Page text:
The Death of a Myth?

First, the U.S. Treasury nationalized Fannie Mae and
Freddie Mac, which hold over $5 trillion in combined assets and guarantees
most of the mortgages in the country -- an implicit acknowledgement by the
government that the mortgage market is broken.

We've overthrown regimes and threatened others
with military action for nationalizing industries. When other governments do
it, it's evidence of their evil, socialist heart. When our government
does it, it's necessary.

Next came Lehman Brothers filing the largest bankruptcy
in U.S.
history. Then, the following day, the Federal Reserve gave an $85 billion
"bridge loan" to AIG, the largest insurance company on the
planet, holding over $1 trillion in assets with 100,000 employees across the

What we are witnessing is what economists Douglas
Diamond and Anil Kashyap call "the most remarkable period of government
intervention into the financial system since the Great Depression."

At the heart of this credit crunch mess is something
called "derivatives." The Initiative for Policy Dialogue at Columbia University offers a good primer:

"A derivative is a financial contract whose value
is linked to the price of an underlying commodity, asset, rate, index or the
occurrence or magnitude of an event. The term derivative refers to how the
price of these contracts is derived from the price the underlying item."

It's kinda like playing craps at the casino,
where instead of gamblers betting on the dice-roller to crap-out, with
derivatives, investors are betting on whether a creditor is going to go under.
But instead of buying chips, the lender buys risk-insurance and makes a
"swap" with a third party. If the borrower doesn't pay the
loan back, the lender loses the loan but collects the insurance.

To make things even more confusing, there are different
kinds of derivatives. Futures. Forwards. Swaps. Options.

Ever since Mesopotamians were writing on clay-tablets,
derivatives have played a useful role. But, IPD cautions, "they also pose
several dangers to the stability of financial markets and the overall
economy" because they can be used "for unproductive purposes such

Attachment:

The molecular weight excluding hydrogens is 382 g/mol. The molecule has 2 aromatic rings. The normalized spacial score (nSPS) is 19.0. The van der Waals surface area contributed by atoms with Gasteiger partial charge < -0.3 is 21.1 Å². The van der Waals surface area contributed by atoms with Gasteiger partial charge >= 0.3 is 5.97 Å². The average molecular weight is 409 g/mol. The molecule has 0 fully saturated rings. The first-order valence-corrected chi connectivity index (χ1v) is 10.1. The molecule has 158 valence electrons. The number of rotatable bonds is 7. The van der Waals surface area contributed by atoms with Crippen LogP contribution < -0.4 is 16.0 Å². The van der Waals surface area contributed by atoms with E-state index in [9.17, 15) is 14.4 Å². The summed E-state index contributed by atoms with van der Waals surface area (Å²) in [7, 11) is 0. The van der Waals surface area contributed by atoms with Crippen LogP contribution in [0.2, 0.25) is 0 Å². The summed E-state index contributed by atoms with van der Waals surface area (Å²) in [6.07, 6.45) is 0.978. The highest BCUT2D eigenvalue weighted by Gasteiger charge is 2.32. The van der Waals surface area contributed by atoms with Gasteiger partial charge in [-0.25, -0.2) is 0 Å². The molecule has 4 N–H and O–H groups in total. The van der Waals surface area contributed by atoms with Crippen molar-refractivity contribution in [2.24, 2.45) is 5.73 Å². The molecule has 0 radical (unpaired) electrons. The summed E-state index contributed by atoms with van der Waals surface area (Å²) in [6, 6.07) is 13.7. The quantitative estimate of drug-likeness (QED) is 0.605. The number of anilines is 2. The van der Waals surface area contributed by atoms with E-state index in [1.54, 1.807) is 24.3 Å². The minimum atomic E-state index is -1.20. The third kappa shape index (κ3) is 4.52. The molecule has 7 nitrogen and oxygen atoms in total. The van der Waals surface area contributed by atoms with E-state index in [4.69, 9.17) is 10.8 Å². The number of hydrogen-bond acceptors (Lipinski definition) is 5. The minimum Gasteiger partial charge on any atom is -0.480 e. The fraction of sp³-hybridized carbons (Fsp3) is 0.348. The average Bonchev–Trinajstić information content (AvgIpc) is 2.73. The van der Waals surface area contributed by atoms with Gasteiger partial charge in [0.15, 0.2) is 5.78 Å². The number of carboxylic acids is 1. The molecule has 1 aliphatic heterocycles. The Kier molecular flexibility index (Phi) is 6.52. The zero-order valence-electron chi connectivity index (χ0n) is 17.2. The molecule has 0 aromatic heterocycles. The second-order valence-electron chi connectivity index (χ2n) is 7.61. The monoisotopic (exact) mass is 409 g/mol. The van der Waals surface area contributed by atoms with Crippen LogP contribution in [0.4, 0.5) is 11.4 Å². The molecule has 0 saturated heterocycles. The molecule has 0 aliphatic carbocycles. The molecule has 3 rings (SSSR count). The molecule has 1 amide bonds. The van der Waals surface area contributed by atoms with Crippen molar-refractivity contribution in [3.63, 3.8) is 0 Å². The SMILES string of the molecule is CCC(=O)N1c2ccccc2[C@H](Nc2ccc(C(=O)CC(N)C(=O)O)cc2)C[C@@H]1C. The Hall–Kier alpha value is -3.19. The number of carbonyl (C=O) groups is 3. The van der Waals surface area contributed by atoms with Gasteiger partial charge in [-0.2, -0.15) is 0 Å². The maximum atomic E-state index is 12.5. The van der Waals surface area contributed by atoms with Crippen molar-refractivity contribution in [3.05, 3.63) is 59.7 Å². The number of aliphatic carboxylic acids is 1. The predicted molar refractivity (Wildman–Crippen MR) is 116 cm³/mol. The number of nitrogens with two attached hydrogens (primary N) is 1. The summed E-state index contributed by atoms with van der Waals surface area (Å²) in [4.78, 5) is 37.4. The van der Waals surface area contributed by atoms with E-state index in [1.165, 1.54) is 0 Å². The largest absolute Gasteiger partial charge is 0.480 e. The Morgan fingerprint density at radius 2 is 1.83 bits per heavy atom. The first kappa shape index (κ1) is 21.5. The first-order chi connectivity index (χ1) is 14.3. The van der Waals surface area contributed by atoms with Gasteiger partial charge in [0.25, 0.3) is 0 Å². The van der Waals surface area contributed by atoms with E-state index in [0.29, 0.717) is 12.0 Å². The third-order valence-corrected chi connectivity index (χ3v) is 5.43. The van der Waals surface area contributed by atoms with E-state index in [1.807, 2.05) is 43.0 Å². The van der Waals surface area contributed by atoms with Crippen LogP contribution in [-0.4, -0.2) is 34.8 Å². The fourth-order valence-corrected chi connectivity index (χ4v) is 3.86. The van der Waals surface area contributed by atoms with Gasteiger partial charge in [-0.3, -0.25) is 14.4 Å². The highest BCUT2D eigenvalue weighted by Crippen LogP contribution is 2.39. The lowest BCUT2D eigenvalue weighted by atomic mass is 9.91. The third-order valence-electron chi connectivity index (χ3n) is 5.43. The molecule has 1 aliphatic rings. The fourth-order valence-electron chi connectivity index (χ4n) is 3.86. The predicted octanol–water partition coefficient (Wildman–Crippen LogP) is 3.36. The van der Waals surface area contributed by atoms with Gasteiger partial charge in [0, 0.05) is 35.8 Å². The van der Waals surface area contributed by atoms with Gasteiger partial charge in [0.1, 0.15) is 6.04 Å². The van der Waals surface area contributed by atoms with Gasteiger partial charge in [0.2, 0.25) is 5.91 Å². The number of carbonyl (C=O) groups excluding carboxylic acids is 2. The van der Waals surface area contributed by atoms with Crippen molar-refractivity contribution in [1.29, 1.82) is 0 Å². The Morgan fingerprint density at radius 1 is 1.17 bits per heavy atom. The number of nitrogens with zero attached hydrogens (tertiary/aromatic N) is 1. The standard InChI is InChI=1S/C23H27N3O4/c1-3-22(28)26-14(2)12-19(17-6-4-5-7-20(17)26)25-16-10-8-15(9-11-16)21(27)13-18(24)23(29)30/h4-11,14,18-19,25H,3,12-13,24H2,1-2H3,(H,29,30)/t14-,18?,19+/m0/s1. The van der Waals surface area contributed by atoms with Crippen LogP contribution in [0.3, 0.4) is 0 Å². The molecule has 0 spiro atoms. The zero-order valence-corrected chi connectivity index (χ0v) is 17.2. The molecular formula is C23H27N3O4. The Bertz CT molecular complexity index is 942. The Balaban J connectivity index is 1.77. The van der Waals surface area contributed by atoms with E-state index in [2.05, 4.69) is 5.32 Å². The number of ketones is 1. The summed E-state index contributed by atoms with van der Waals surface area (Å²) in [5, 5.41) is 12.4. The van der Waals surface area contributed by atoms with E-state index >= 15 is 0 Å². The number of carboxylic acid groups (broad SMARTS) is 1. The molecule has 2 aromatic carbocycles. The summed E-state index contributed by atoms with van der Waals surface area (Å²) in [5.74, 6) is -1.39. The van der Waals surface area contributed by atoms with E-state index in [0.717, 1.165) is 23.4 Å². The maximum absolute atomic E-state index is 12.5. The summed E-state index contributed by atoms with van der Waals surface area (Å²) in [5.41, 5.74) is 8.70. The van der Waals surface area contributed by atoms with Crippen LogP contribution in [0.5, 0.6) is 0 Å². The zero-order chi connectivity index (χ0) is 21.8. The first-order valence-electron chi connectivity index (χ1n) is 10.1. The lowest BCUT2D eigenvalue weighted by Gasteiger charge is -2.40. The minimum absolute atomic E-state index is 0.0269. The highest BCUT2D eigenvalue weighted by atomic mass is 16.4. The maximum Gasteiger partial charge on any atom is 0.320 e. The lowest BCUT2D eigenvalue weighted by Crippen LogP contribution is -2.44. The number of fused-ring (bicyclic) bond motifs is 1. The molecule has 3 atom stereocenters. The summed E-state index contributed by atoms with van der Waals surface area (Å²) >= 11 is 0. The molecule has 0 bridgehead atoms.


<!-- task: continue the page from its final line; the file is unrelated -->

as avoiding taxation, outflanking regulations designed to make financial
markets safe and sound, and manipulating accounting rules, credit ratings and
financial reports. Derivatives are also used to commit fraud and to manipulate

I guess that's why Warren Buffet (in 2002, mind
you), said derivatives were a "financial weapon of mass
destruction." He was ridiculed at the time but now even John McCain is
suggesting that people like Buffet and others tell us how to regulate the

According to Marketwatch, the derivatives market is
somewhere around $500 trillion. No, that's not a typo. That's trillion.

To put it in perspective, Marketwatch reminds us that
the U.S.
gross domestic product (GDP) is about $15 trillion. The GDP of all nations
combined is approximately $50 trillion. The total value of all the real estate
in the world is estimated at $75 trillion and the total value of all the
world's stocks and bonds is about $100 trillion. But there's a $500
trillion market in derivatives!

If you find this all confusing, we're in good
company. Because "what we are witnessing is essentially the breakdown of
our modern-day banking system, a complex of leveraged lending so hard to
understand that Federal Reserve Chairman Ben Bernanke required a face-to-face
refresher course from hedge fund managers in mid August," Bond fund giant
Bill Gross told Marketwatch.

Marketwatch goes on to observe: "In short, not
only Warren Buffett, but Gross, Bernanke, the Treasury Secretary Henry Paulson
and the rest of America's
leaders can't 'figure out' the world's $516 trillion

That's because we're talking about a
"shadow banking system," in which derivatives are not just risk
management tools but "a new way of creating money outside the normal
central bank liquidity rules. How? Because they're private contracts
between two companies or institutions."

Deregulation? Cutting taxes on the super rich? Arguing
that government "hand-outs" are a "moral hazard"
leading to "dependency" and welfare queendom? All of this
unregulated free-market ideology that has dominated American politics and the
GOP since the Reagan revolution has brought the country to its financial knees.

Could it be that in this prostrate position, enough
people will recognize that the unregulated free-market myth is dead? With Wall
Street being handed a government bailout by an administration that regards
laissez-faire capitalism as a divine elixir, the economic reality is: socialism
for the rich; capitalism for everybody else. "Compassionate
conservatism" for the wealthy. "Market discipline" for the

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